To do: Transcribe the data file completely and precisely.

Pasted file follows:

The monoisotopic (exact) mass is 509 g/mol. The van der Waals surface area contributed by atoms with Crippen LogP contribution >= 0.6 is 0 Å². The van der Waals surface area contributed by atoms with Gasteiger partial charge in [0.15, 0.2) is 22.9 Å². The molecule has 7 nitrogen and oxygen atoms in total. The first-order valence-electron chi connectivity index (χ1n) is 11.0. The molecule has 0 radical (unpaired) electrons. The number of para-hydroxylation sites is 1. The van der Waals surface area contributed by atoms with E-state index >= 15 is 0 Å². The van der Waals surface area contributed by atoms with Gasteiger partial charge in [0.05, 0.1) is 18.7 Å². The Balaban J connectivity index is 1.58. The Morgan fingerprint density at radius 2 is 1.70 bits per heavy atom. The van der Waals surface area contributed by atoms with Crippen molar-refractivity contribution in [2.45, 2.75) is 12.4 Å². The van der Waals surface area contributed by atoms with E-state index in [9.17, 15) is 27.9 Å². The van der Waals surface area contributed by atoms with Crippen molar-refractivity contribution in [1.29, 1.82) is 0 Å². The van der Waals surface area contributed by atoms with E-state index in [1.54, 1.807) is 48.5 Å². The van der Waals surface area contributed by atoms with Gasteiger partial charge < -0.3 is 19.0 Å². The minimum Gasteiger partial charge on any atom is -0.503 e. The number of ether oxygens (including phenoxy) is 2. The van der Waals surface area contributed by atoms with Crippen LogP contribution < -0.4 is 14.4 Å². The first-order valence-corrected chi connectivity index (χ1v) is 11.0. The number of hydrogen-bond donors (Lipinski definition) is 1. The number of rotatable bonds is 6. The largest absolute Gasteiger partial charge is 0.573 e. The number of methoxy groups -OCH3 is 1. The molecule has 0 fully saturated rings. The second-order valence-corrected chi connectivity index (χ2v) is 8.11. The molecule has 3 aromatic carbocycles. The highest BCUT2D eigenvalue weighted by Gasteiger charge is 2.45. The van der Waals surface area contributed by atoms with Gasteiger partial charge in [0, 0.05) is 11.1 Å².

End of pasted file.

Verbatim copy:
The monoisotopic (exact) mass is 509 g/mol. The van der Waals surface area contributed by atoms with Crippen LogP contribution >= 0.6 is 0 Å². The van der Waals surface area contributed by atoms with Gasteiger partial charge in [0.15, 0.2) is 22.9 Å². The molecule has 7 nitrogen and oxygen atoms in total. The first-order valence-electron chi connectivity index (χ1n) is 11.0. The molecule has 0 radical (unpaired) electrons. The number of para-hydroxylation sites is 1. The van der Waals surface area contributed by atoms with E-state index >= 15 is 0 Å². The van der Waals surface area contributed by atoms with Gasteiger partial charge in [0.05, 0.1) is 18.7 Å². The Balaban J connectivity index is 1.58. The Morgan fingerprint density at radius 2 is 1.70 bits per heavy atom. The van der Waals surface area contributed by atoms with Crippen molar-refractivity contribution in [2.45, 2.75) is 12.4 Å². The van der Waals surface area contributed by atoms with E-state index in [9.17, 15) is 27.9 Å². The van der Waals surface area contributed by atoms with Crippen molar-refractivity contribution in [1.29, 1.82) is 0 Å². The van der Waals surface area contributed by atoms with E-state index in [1.54, 1.807) is 48.5 Å². The van der Waals surface area contributed by atoms with Gasteiger partial charge < -0.3 is 19.0 Å². The minimum Gasteiger partial charge on any atom is -0.503 e. The number of ether oxygens (including phenoxy) is 2. The van der Waals surface area contributed by atoms with Crippen LogP contribution < -0.4 is 14.4 Å². The first-order valence-corrected chi connectivity index (χ1v) is 11.0. The number of hydrogen-bond donors (Lipinski definition) is 1. The number of rotatable bonds is 6. The largest absolute Gasteiger partial charge is 0.573 e. The number of methoxy groups -OCH3 is 1. The molecule has 0 fully saturated rings. The second-order valence-corrected chi connectivity index (χ2v) is 8.11. The molecule has 3 aromatic carbocycles. The highest BCUT2D eigenvalue weighted by Gasteiger charge is 2.45. The van der Waals surface area contributed by atoms with Gasteiger partial charge in [0, 0.05) is 11.1 Å².